My students and I talk about gun violence. This week, I was out of words.

Back-to-back shootings, one a block from my Illinois house and another at a Tennessee elementary school, have me wondering how to support future teachers. 

First Person is where Chalkbeat features personal essays by educators, students, parents, and others thinking and writing about public education.

After a weekend of violence in our rural Illinois town and nationally, I sat down with the students in my creative writing college class and tried to create a space for us to discuss where we’re at.

I am struggling, perhaps more than I’ve struggled before. I want to talk without breaking down crying about how on Friday, a man walked into a house party in our town, killing one person and injuring 10 others while dozens of college students and their friends ran for their lives. I mourn the traumas these students carry. I mourn the lives lost or broken. I mourn that this shooting happened a block from my house.

Freesia McKee (Sarah Ritter)

When my partner and I first moved to town two years ago, colleagues warned us not to move into this neighborhood. Too many students, they said. Too many loud parties. But being in community with students is one of the things I love about serving as a professor. I love being able to walk to work, seeing a former student waving to me out their car window, and showing up, my partner and I, as a visibly queer couple in this small town whenever we walk the dog. We’ve loved this neighborhood.

My partner and I spent this past weekend at home, listening to sirens with unusual frequency, gleaning scraps of information from city press conferences. I logged onto an app where people can post anonymous messages for others in their geographic area, though I realized quickly that the app served as a rumor mill, and the messages on it were often racist.

About 12 hours after the shooting, I sent an email to my students encouraging them to lean on their loved ones and reach out to those who support them, echoing the messages the school had sent everyone with links to the campus counseling center. Then, the school week started, and a person walked into an elementary school in Nashville and killed six people, including three 9-year-olds. I was out of words.

On Tuesday evening, after devoting the first few minutes of class to silent journaling, I invited students to share their reactions to the events of the past few days. I will admit that my wish was for hope, for solutions, and for a way forward.

Many of the students in the class are English education majors, meaning that they will start teaching their own classes at middle schools and high schools in just a couple of years. During our discussion, multiple students brought up the idea of a special class within the major devoted to dealing with active shooter situations. Students said that the risk of this happening to them as teachers “is not zero.” Maybe training would help.

Can we, in good conscience, train college students to become future English teachers, knowing that they may be subjected to murderous violence at work?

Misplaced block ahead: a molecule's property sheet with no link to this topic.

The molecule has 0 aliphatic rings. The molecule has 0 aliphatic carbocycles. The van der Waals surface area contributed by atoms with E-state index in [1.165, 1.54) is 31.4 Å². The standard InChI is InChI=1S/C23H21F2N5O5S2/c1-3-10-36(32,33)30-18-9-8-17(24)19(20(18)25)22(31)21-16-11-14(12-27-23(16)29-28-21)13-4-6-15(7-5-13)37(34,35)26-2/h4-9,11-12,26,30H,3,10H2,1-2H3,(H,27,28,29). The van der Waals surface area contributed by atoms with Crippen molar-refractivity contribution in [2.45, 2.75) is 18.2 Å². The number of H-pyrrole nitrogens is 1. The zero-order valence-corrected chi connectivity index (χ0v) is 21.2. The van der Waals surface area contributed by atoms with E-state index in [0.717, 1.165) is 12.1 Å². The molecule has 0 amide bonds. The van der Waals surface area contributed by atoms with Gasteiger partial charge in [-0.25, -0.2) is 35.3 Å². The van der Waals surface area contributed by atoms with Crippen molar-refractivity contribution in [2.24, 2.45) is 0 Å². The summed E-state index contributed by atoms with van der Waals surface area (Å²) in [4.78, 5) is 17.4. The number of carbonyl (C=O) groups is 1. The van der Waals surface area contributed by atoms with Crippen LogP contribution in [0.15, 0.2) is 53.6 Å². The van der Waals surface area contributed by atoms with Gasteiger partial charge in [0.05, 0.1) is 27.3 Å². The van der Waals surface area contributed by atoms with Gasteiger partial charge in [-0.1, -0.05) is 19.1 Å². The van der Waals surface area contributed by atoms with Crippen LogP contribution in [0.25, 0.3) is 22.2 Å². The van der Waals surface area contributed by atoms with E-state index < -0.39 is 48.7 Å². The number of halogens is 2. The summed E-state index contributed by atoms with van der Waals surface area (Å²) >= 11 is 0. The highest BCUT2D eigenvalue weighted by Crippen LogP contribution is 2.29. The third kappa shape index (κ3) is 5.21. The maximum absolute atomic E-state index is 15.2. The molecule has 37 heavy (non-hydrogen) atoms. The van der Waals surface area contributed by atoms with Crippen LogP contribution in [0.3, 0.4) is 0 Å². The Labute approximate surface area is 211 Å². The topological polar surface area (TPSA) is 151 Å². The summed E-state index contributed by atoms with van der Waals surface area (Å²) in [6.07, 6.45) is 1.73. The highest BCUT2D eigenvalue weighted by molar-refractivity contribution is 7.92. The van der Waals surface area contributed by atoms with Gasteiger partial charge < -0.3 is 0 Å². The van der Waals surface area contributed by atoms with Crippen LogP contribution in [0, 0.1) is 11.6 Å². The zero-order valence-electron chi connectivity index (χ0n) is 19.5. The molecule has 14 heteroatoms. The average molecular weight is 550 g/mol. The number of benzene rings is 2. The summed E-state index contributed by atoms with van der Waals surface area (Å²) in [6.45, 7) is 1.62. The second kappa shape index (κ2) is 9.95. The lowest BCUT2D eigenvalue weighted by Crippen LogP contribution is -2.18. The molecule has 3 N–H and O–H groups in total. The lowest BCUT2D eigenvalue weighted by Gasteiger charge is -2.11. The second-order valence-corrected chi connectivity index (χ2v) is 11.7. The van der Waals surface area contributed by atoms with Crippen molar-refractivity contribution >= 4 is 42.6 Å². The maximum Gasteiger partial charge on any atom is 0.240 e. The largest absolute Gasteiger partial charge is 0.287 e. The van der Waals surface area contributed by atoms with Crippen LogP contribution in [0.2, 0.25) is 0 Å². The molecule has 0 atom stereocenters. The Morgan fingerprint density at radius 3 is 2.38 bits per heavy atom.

Students said the vibe on our campus was different right now. Friend groups who were at the party were still processing how this could happen. Students connected the epidemic of gun violence with racism and climate change, and they complained that Congress is more focused on banning TikTok than on stopping the accumulating body counts in front of us.

The English education majors brought up that someday, they may have to make the decision whether to live or die for their students. I sat in front of them, my students, my beloved students, right in front of me, and I could not get my brain to register this question. Would I die for my students? I still can’t comprehend it, won’t allow myself to think it. I do not want to die for anyone. I want to live.

The question I was able to ask myself: Can we, in good conscience, train college students to become future English teachers, knowing that they may be subjected to murderous violence at work? And though I asked myself the question, I also know that there’s no realistic alternative to training teachers. Our society needs public education. Students deserve to be in classrooms taught by humans, not robots or AI. And yet, we shouldn’t be forced to love teaching so much that we are willing to die for it. This shouldn’t be the bar for who decides to remain in teaching and who decides to take cover somewhere else.

The reason the shooting in Macomb, Illinois, where I live and work, made only local news is that it was not on campus but in a neighborhood, even though it affected current and former students. The Covenant School shooting in Nashville made national news because it happened inside a school and involved the execution of 9-year-olds. Tragedies cannot be compared, but what I do think we need to remember is this: for every mass shooting we hear about, there are countless other acts of violence that make only the local news.

I am teaching members of a generation who look towards the future and see violence. This reality has felt so heavy for the last few days that I have not known how to do my job. I am worried especially about students who have shared their mental health challenges and fears of showing up in public spaces. What do I say to them? How do I support them?

When I take my daily walks in the neighborhood, I think about the conversations I have with students about their mental health, about their worries for the world, about who they wish to become. The past few days, my worries for my students have all but drowned me.

I do not want to care less. But to survive as a teacher, I may have to.

Freesia McKee (she/her) works as an instructor of English at Western Illinois University. In the fall of 2022, she served as the poet in residence at Ripon College.